Violent attacks against Egypt's Coptic Christians, one of the region's largest Christian communities, have continued to rise since the ousting of Hosni Mubarak in the January 2011 uprising. Expansion of Islamic power following Mohamed Morsi's election as president led to deadlier attacks. However, the violence did not stop after his military ousting in 2013.
Blaming Christians for supporting the coup, many Islamists attacked dozens of churches across Egypt during the summer including the hardline Salafist movement which wants strict Sharia law implemented.
"Salafis meet Christian girls in the street and order them to cover their hair," said Father Mina Adel, a priest at the Church of Two Saints in Alexandria. "Sometimes they hit them when they refuse."
Comprising about 10% of the population, Egypt's Christians also say they face discrimination in schools and the workplace as well as harsh restrictions on building or renovating churches.
While sectarian tension has been a chronic problem in Egypt for decades, scores of churches have been torched across Egypt and hundreds have been massacred by extremists in recent years. Coptic Christians say they hope the new constitution, which seems to offer more religious rights, personal freedoms and a right to protest, will help stop the oppression and allow the country to move forward.
Mofed, an Arab Christian who left his native Iraq with his wife and three children in 2012, ran a photo shop in Baghdad before several men came into his store and gave him three options: become Muslim, pay $70,000 per capita tax levied on non-Muslims or be killed with his family.
Since the U.S.-led invasion of Iraq in 2003, Muslim extremists have continued to attack Christian churches across Iraq and killings of priests. The Christian population in Iraq has dropped from 1.5 million to about 200,000 in the last decade.
In 2010, al-Qaeda gunmen took more than 100 hostages during an evening mass at Our Lady of Salvation Church in Baghdad. When security forces stormed the building two hours later, 58 were found dead.
In Bethlehem, the birthplace of Christianity, Christians have continued to face political and economic strife in the last few decades. Christians in the area once made up about 80% of the population. Today, they represent just 20-25% of the population.
Yariv Levin, a member of the Israeli Knesset, is pushing for legislation that would discriminate between Christian and Muslim Palestinian citizens of Israel including a bill that would force Christian Arabs to call themselves "Christian" on their Israeli identification papers, as opposed to "Arab Christian."
"This is an important, historic step that could introduce balance to the State of Israel, and connect us [Jews] with the Christians," said Levin. "I make sure not to refer to them as Arabs, because they’re not Arabs."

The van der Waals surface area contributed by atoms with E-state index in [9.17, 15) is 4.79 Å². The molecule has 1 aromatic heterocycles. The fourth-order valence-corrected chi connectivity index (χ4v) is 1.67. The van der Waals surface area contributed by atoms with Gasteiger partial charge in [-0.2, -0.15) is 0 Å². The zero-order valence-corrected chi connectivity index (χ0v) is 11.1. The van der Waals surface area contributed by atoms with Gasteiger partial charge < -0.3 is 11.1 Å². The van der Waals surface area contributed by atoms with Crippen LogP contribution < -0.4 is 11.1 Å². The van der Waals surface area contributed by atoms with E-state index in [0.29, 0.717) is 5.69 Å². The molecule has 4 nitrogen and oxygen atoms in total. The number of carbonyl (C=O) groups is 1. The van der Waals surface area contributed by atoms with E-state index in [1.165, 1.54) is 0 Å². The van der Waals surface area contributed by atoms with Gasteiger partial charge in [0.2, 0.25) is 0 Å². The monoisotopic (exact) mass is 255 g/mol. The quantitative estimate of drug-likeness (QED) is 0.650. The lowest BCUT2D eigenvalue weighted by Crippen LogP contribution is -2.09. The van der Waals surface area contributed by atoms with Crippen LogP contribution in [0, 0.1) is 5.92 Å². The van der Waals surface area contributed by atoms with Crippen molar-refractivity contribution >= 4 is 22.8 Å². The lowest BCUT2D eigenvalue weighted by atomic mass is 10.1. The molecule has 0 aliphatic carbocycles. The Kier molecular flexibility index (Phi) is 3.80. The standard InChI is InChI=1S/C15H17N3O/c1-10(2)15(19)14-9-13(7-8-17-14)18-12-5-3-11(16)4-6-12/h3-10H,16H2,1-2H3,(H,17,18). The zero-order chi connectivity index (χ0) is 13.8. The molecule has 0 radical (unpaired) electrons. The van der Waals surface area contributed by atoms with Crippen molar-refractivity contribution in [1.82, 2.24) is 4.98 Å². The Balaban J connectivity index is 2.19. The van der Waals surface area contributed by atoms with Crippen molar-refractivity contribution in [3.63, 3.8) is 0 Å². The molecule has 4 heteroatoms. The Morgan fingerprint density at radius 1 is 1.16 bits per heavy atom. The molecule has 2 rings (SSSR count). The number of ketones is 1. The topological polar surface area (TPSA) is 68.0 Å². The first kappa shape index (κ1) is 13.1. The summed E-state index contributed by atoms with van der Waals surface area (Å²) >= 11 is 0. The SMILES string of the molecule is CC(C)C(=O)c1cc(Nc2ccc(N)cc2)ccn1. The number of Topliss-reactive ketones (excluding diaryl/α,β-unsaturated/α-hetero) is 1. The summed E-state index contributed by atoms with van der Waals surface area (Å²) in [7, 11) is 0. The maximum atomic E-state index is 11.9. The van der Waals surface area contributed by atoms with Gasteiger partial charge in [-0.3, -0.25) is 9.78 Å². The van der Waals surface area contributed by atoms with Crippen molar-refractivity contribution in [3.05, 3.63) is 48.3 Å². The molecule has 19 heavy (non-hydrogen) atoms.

Many see the proposed legislation as another effort to drive Arab Christians and Muslims apart. Previous efforts included recruiting Palestinian Christians - but not Muslims - to Israel's military service.
"Arab Palestinians, regardless of their religion, should not join the Israeli army," said Hanin Zoabi, an Arab-Muslim member of the Israeli parliament. "We are a national group, not a religious one. Any attempt to enlist Christians is part of a strategy of divide-and-rule."
Palestinian Christians also deal with a double burden of being a minority whilst living under occupation.
"The protection of the rights of Christians is a duty rather than a favor," said Jordan's King Abdullah II at a conference on Arab Christian persecution last year. "Christians have always played a key role in building our societies and defending our nations."
Sadly, King Abdullah's more open-minded perception and approach is unique for the region. Still, many Christians still have hope that the violence will end soon.
Many Christian leaders have encouraged their congregations to believe and practice forgiveness as it is mentioned in the Bible, Matthew 5:44, "Love your enemies and pray for those who persecute you."
Head priest Abanoub Gad in Egypt reminds and urges his congregation to "practice that teaching in their own lives and reminds them of the good relations they enjoyed with their Muslim neighbors and friends for decades, to emphasize that the extremists who attack churches do not represent the majority," according to the Christian Science Monitor. Many hope and believe that preaching and practicing forgiveness will help reduce the sectarian violence across the Middle East.
"We have an influx of new immigrants now due to the unrest in the Middle East, due to the uprisings, the Israeli occupation, the political struggle, the economy, people coming to this country looking for a better future for their children, and we are seeing more and more Christian immigrants coming here," said Rev. Khader N. El-Yateem. "Recently, of course, the immigrants are coming from Syria."
Egyptians rank as the second highest nationality to receive asylum in the United States. Although immigration statistics do not include religious affiliation, many of the asylum seekers are believed to be Christian. According to a study by the Center for the Study of Global Christianity, the percentage of Christians in the Middle East dropped from 7.1 percent to 4.2 percent from 1970 to 2010.
Palestinian filmmaker Cherien Dabis's "Amreeka" (Arabic for "America") touches on the immigrant experience with the tale of Muna Farah who moves to the United States only to find out it wasn't what she had imagined. Like many Arab Christians living in the United States today, she and her Palestinian Christian family are often mistaken as Muslim, experiencing misunderstandings, discrimination and abuse both at work and at school.
Farah best put it in one particularly moving scene: "We are a minority here and a minority there."